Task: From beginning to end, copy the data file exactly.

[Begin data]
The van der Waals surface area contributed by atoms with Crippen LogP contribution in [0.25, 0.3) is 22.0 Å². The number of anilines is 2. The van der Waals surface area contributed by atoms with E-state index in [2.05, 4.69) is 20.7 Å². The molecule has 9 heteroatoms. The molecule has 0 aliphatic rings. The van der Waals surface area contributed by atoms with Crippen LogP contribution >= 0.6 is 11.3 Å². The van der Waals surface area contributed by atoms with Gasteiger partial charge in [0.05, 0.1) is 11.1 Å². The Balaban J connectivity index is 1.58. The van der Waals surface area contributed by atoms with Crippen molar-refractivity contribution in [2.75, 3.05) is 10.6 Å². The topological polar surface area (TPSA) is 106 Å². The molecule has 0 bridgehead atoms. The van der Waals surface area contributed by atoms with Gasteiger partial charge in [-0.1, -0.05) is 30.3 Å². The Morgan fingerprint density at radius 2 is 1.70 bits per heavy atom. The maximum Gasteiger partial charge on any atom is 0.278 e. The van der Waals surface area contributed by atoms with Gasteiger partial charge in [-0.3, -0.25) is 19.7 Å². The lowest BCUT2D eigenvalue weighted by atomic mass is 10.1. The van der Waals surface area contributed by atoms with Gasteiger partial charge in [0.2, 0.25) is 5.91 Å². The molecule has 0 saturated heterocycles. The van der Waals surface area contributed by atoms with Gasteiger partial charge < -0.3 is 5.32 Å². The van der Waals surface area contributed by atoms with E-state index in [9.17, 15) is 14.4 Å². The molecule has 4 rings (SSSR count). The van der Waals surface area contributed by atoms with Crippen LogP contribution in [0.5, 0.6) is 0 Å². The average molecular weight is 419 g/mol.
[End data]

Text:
The van der Waals surface area contributed by atoms with Crippen LogP contribution in [0.25, 0.3) is 22.0 Å². The number of anilines is 2. The van der Waals surface area contributed by atoms with E-state index in [2.05, 4.69) is 20.7 Å². The molecule has 9 heteroatoms. The molecule has 0 aliphatic rings. The van der Waals surface area contributed by atoms with Crippen LogP contribution >= 0.6 is 11.3 Å². The van der Waals surface area contributed by atoms with Gasteiger partial charge in [0.05, 0.1) is 11.1 Å². The Balaban J connectivity index is 1.58. The van der Waals surface area contributed by atoms with Crippen molar-refractivity contribution in [2.75, 3.05) is 10.6 Å². The topological polar surface area (TPSA) is 106 Å². The molecule has 0 bridgehead atoms. The van der Waals surface area contributed by atoms with Gasteiger partial charge in [-0.1, -0.05) is 30.3 Å². The Morgan fingerprint density at radius 2 is 1.70 bits per heavy atom. The maximum Gasteiger partial charge on any atom is 0.278 e. The van der Waals surface area contributed by atoms with Gasteiger partial charge in [-0.3, -0.25) is 19.7 Å². The lowest BCUT2D eigenvalue weighted by atomic mass is 10.1. The van der Waals surface area contributed by atoms with Gasteiger partial charge in [0.2, 0.25) is 5.91 Å². The molecule has 0 saturated heterocycles. The van der Waals surface area contributed by atoms with Gasteiger partial charge < -0.3 is 5.32 Å². The van der Waals surface area contributed by atoms with E-state index in [9.17, 15) is 14.4 Å². The molecule has 4 rings (SSSR count). The van der Waals surface area contributed by atoms with Crippen LogP contribution in [0.5, 0.6) is 0 Å². The average molecular weight is 419 g/mol.